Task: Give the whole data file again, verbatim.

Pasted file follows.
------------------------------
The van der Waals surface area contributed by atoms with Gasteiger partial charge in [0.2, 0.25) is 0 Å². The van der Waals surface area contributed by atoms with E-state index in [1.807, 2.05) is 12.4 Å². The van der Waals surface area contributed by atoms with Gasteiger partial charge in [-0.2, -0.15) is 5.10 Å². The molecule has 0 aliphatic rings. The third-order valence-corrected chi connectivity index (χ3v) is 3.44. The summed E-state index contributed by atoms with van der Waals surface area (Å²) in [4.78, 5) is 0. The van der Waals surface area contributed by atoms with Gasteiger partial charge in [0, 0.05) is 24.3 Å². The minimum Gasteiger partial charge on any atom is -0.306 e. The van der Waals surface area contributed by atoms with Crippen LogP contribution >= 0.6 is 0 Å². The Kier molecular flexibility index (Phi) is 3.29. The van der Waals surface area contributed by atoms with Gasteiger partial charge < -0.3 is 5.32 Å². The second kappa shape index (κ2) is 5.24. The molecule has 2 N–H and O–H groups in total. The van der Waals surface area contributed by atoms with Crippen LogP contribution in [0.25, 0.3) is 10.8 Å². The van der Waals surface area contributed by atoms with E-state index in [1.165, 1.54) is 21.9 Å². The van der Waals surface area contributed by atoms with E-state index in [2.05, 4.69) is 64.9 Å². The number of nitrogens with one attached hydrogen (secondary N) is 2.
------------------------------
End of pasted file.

The van der Waals surface area contributed by atoms with Gasteiger partial charge in [0.2, 0.25) is 0 Å². The van der Waals surface area contributed by atoms with E-state index in [1.807, 2.05) is 12.4 Å². The van der Waals surface area contributed by atoms with Gasteiger partial charge in [-0.2, -0.15) is 5.10 Å². The molecule has 0 aliphatic rings. The third-order valence-corrected chi connectivity index (χ3v) is 3.44. The summed E-state index contributed by atoms with van der Waals surface area (Å²) in [4.78, 5) is 0. The van der Waals surface area contributed by atoms with Gasteiger partial charge in [0, 0.05) is 24.3 Å². The minimum Gasteiger partial charge on any atom is -0.306 e. The van der Waals surface area contributed by atoms with Crippen LogP contribution >= 0.6 is 0 Å². The Kier molecular flexibility index (Phi) is 3.29. The van der Waals surface area contributed by atoms with Gasteiger partial charge < -0.3 is 5.32 Å². The second kappa shape index (κ2) is 5.24. The molecule has 2 N–H and O–H groups in total. The van der Waals surface area contributed by atoms with Crippen LogP contribution in [0.25, 0.3) is 10.8 Å². The van der Waals surface area contributed by atoms with E-state index in [1.165, 1.54) is 21.9 Å². The van der Waals surface area contributed by atoms with E-state index in [2.05, 4.69) is 64.9 Å². The number of nitrogens with one attached hydrogen (secondary N) is 2.